- Page 1Acer Aspire One 532h-2Dr – 10.1in Netbook
- Page 2 Acer Aspire One 532h
- Review Price: £289.99
Despite being ‘brand new’, Intel’s Pine Trail Atom platform doesn’t offer too much improvement over its predecessor in terms of functionality. As such, while technically new, we’re still looking at netbooks from every manufacturer that are more or less clones of each other. This is particularly true of the Acer Aspire One 532h, as it’s literally engineered from the same DNA as the Packard Bell Dot S2 we reviewed recently. Of course this makes sense as PB is now a subsidiary of Acer, so let’s see how the two netbooks differ from each other.
Given Acer’s success in this market, with the original Acer Aspire One being one of the best-selling models of the first generation, the 532h has quite a bit to live up to and in terms of looks it matches up. Our model, sporting a glossy dark-red lid with subtle gold flecks, looks rather fetching, though it does pick up fingerprints easily. As well as Ruby Red, the One should be available with Sapphire Blue and Pearl Silver options.
Opening the machine up we’re greeted with a mostly glossy black interior, with a few red chrome highlights to provide consistency with the lid. Thanks to a few subtle changes it’s a far more attractive affair than the Dot S2. First off we prefer the colour scheme, which is more complementary. That bulging hinge has also been altered, and with the hinge edges now cast in the same shape it’s less obtrusive.
Unfortunately, though it looks better than the Dot S2 it’s not actually as pleasant to use. Acer’s use of a glossy plastic palm rest means you constantly need to wipe away grease marks if you want to keep the machine looking good. We suppose it’s to match the screen’s glossy bezel, but it would have been better if Acer had used a more durable material here.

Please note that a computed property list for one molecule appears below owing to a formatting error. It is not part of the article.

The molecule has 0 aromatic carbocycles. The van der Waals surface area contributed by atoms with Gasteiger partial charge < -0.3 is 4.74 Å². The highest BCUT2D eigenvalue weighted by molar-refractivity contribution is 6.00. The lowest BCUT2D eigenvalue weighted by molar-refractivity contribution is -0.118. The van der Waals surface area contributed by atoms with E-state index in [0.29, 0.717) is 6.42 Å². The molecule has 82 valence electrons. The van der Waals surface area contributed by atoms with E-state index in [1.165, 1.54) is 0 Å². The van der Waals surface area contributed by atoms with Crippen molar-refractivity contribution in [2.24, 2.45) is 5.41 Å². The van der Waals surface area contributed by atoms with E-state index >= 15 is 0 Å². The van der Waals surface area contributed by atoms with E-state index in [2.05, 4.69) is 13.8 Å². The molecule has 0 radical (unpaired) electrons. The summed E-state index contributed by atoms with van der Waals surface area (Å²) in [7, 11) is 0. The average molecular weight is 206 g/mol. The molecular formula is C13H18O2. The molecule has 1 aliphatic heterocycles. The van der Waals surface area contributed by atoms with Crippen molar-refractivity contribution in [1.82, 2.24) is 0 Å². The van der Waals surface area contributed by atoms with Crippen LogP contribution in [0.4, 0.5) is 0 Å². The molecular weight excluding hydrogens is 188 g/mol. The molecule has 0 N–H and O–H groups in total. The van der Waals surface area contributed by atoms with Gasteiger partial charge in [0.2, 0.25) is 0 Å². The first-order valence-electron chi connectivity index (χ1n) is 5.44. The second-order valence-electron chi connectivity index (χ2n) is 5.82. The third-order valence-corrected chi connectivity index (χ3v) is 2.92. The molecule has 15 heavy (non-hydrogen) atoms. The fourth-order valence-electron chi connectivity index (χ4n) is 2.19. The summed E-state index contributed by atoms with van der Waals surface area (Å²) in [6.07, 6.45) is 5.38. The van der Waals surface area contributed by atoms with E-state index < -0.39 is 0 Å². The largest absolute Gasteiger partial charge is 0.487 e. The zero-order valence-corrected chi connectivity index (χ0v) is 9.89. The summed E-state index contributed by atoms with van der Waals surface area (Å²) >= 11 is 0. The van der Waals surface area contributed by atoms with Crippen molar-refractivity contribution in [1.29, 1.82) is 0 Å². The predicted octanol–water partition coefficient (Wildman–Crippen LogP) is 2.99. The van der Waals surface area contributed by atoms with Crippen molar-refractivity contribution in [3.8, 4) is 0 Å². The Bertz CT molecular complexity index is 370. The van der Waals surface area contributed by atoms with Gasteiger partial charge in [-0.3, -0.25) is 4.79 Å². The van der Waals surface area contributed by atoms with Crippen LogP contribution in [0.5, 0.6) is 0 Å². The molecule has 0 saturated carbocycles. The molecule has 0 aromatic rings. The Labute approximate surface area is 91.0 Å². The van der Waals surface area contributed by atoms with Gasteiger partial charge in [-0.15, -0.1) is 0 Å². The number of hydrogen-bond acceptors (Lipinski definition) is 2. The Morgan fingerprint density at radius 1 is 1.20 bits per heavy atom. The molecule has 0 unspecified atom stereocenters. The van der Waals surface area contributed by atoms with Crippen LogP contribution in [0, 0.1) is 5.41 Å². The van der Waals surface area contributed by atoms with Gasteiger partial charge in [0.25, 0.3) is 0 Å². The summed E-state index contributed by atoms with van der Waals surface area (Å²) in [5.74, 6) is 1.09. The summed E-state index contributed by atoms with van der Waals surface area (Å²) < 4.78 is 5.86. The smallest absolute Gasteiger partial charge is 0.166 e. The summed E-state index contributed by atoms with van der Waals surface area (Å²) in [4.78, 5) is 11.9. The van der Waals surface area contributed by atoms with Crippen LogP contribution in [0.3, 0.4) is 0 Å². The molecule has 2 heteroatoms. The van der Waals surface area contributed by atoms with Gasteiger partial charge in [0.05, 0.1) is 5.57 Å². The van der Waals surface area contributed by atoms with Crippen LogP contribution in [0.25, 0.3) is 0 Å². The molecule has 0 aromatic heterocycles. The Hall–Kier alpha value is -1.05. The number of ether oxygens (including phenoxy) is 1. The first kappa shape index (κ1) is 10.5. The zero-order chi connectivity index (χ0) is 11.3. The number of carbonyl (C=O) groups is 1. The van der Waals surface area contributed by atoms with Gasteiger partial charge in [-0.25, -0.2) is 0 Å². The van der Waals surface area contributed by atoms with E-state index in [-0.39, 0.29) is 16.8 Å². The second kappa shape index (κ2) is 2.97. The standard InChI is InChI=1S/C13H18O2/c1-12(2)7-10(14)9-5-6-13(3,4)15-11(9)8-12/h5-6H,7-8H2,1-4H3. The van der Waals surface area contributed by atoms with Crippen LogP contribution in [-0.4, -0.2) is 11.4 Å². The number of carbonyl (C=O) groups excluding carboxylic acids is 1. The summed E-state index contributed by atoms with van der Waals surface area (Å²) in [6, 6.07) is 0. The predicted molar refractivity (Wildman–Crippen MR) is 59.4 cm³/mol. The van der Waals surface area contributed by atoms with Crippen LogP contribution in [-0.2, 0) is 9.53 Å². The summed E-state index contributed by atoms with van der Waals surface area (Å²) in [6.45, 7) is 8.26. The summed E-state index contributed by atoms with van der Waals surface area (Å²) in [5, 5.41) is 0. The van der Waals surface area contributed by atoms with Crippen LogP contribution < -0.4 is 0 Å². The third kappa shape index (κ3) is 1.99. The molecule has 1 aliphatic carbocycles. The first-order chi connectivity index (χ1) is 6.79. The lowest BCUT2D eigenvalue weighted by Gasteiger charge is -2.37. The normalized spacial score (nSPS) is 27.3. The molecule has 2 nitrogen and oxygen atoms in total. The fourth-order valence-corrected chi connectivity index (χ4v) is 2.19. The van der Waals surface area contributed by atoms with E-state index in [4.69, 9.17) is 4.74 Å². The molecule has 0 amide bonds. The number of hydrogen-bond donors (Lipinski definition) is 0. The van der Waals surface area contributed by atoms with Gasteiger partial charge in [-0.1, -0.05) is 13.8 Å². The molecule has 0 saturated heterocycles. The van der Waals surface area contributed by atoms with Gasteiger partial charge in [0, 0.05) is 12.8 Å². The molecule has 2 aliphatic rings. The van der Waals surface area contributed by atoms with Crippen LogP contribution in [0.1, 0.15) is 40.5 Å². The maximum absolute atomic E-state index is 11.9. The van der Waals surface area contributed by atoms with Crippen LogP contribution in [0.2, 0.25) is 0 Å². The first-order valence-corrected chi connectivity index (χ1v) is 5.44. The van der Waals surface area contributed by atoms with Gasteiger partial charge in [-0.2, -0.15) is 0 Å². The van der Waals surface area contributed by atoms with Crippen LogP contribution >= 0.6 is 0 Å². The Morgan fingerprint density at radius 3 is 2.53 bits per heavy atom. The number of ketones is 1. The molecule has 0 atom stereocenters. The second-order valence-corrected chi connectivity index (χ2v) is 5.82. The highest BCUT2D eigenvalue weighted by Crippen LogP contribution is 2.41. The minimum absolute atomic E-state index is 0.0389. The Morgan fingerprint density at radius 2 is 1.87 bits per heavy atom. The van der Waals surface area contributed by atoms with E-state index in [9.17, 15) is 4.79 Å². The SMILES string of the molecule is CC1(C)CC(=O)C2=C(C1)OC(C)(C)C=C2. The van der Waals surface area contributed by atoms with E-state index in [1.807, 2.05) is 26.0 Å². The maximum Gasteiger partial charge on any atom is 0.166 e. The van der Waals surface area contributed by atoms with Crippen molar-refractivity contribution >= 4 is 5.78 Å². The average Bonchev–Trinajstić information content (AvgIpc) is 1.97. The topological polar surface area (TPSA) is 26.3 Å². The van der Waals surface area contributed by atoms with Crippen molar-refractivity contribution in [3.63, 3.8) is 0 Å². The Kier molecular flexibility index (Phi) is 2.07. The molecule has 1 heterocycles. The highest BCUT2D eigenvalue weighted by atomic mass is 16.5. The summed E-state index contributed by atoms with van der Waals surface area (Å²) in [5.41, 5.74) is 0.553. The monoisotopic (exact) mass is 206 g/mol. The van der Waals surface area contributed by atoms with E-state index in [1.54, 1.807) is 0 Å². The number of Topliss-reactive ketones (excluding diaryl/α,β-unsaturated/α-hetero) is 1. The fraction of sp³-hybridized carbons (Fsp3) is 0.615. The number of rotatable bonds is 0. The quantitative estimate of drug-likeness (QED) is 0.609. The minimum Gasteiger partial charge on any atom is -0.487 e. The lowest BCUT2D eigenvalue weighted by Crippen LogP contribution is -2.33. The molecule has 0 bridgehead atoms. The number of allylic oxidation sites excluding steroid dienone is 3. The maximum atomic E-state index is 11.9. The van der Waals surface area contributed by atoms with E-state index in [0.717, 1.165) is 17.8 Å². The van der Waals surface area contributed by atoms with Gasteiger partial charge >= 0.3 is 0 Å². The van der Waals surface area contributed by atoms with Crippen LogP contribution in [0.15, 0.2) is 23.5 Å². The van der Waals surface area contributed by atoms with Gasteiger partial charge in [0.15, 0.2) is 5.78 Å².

Our next bone of contention is the multi-touch touchpad. It’s the same shape and size as the excellent example found on the Packard Bell netbook, and it’s just as responsive, but here its dotted texturing is just a little too rough for comfort – almost like rubbing your finger along low-grade sandpaper.
Thankfully the matte keyboard remains identical, if now black rather than white. This means you get large, comfortable keys that offer excellent feedback despite slightly shallow travel, and a top-notch layout. Quite simply, it’s one of the best netbook keyboards around. While we’re on positives, the Acer Aspire One 532h comes with the same ingenious power plug design as used on the Dot S2, so you shouldn’t have trouble plugging it in anywhere.
Connectivity is also identical to its cousin and indeed to most other netbooks, whether from this generation or the last one. That means you get a disappointing selection of three USB ports, headphone and microphone jacks, an Ethernet port, memory card reader and analogue VGA video output.
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